Aerobic respiration can be divided into

  • Lactic acid fermentation
  • Alcoholic fermentation

Lactic acid fermentation: This is the type of anaerobic fermentation where glucose splits in the absence of oxygen to produce two lactic acid molecules and two ATP molecules.

The chemical reaction is:  (GLUCOSE) C6H12O6 + 2 ADP + 2 PHOSPHATE → 2 LACTIC ACID + 2 ATP

During exercise, the body’s muscles use O2 to produce ATP faster than it can be supplied. When this happens, muscle cells perform glycolysis faster than they can provide oxygen to the electron transport chain. That is why lactic acid fermentation takes place in our cells after a long exercise session that makes our muscles ache.

Alcoholic fermentation: In this type of anaerobic respiration, glucose is divided in the absence of oxygen into two molecules of ethyl alcohol or ethanol, two molecules of carbon dioxide, and two molecules of ATP.

The chemical reaction is:  Glucose (C6H12O6) → Alcohol 2 (C2H5O H) + Carbon dioxide 2 (CO2) + Energy (ATP)

Anaerobic respiration can be observed in human muscle cells, bacteria, methanogens, and other prokaryotes.

The different stages of respiration

Cellular respiration takes place through a variety of metabolic pathways . Glucose breaks down into water, carbon dioxide, and a certain amount of ATP. Later more ATP is produced in a process known as oxidative phosphorylation that is driven by the movement of electrons through the electron transport chain. Below is a summary of the different phases of cellular respiration:

Glycolysis: In this process, the six-carbon sugar, glucose, undergoes various chemical transformations. The final product is pyruvate and a three-carbon organic molecule. Two molecules of ATP and NADH are also generated.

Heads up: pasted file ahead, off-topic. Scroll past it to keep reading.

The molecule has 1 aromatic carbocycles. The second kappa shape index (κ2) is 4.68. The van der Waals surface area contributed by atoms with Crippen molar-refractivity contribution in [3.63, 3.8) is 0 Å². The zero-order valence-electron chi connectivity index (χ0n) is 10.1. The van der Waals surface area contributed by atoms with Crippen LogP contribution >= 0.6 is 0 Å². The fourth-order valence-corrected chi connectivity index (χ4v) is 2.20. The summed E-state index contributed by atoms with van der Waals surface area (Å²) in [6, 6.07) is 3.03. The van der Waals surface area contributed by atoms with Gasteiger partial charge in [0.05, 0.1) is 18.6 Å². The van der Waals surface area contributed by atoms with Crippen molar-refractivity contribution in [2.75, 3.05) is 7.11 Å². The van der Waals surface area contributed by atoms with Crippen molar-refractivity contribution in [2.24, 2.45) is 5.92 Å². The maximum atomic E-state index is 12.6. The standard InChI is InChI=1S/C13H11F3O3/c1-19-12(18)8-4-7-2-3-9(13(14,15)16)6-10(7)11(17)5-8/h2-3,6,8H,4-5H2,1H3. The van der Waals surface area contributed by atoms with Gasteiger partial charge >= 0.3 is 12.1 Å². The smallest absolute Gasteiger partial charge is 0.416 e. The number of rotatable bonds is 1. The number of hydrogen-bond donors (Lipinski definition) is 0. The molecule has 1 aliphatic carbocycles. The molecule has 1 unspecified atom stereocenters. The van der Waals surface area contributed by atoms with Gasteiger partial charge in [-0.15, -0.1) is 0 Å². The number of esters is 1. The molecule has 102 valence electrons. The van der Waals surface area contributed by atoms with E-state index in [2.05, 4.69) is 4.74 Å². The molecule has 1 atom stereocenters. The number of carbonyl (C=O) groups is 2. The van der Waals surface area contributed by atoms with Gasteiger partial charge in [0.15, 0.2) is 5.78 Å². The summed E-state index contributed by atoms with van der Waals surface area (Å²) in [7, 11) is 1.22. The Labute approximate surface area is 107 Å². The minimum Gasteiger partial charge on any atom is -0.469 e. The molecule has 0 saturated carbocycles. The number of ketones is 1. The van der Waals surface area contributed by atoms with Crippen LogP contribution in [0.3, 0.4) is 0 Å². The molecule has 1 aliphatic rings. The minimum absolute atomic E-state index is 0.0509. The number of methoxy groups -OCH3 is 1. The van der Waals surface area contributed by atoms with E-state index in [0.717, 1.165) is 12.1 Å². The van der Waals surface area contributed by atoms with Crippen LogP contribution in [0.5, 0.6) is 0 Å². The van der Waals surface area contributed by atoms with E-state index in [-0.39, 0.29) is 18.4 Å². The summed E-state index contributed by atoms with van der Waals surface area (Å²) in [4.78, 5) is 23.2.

Pyruvate oxidation – Each pyruvate enters the mitochondrial matrix and becomes a two-carbon molecule that binds with coenzyme-A. The entire compound is known as acetyl CoA. The by-products of this reaction are carbon dioxide and NADH.

Citric acid cycle: Acetyl CoA combines with a four-carbon molecule that undergoes a series of chemical reactions also known as the citric acid cycle or Krebs cycle. Ultimately, the initial four-carbon molecule regenerates with the addition of FADH2, NADH, carbon dioxide, and two ATP molecules. The Krebs cycle is also known as the tricarboxylic acid cycle.

Oxidative phosphorylation: FADH2 and NADH generated in the Krebs cycle donate their electron to oxygen through various electron carriers via the electron transport chain in a process known as oxidative phosphorylation. The reaction takes place in the mitochondrial matrix. As electrons move down the chain, energy is released that is used to pump protons out of the matrix and forms a gradient. The protons then return to the matrix with the help of the ATP synthase enzyme that produces ATP. At the end of the chain, oxygen accepts electrons and protons to form water.

In the end, 38 ATP molecules are generated from one glucose molecule. It should be mentioned that glycolysis can also take place in the absence of oxygen and the process is known as fermentation.

The importance of breathing

Respiration is the process of supplying and releasing energy in all living organisms by converting food energy into metabolically usable forms of chemical energy. The process releases energy in a controlled step-by-step manner so that it can be properly used for all cellular activities such as metabolism and cell division. Several intermediates of glycolysis and the citric acid cycle are used in the synthesis of many organic compounds that are used in cell metabolism.

In a plant, the carbon dioxide required for photosynthesis is replaced by carbon dioxide released in respiration, and the oxygen required for respiration is replaced by oxygen released in photosynthesis. Therefore, respiration and photosynthesis are complementary to each other and maintain the balance of carbon dioxide and oxygen in nature. Breathing also conserves energy. A glucose molecule releases 673 Kcal of energy, of which 456 Kcal are conserved in 38 ATP molecules.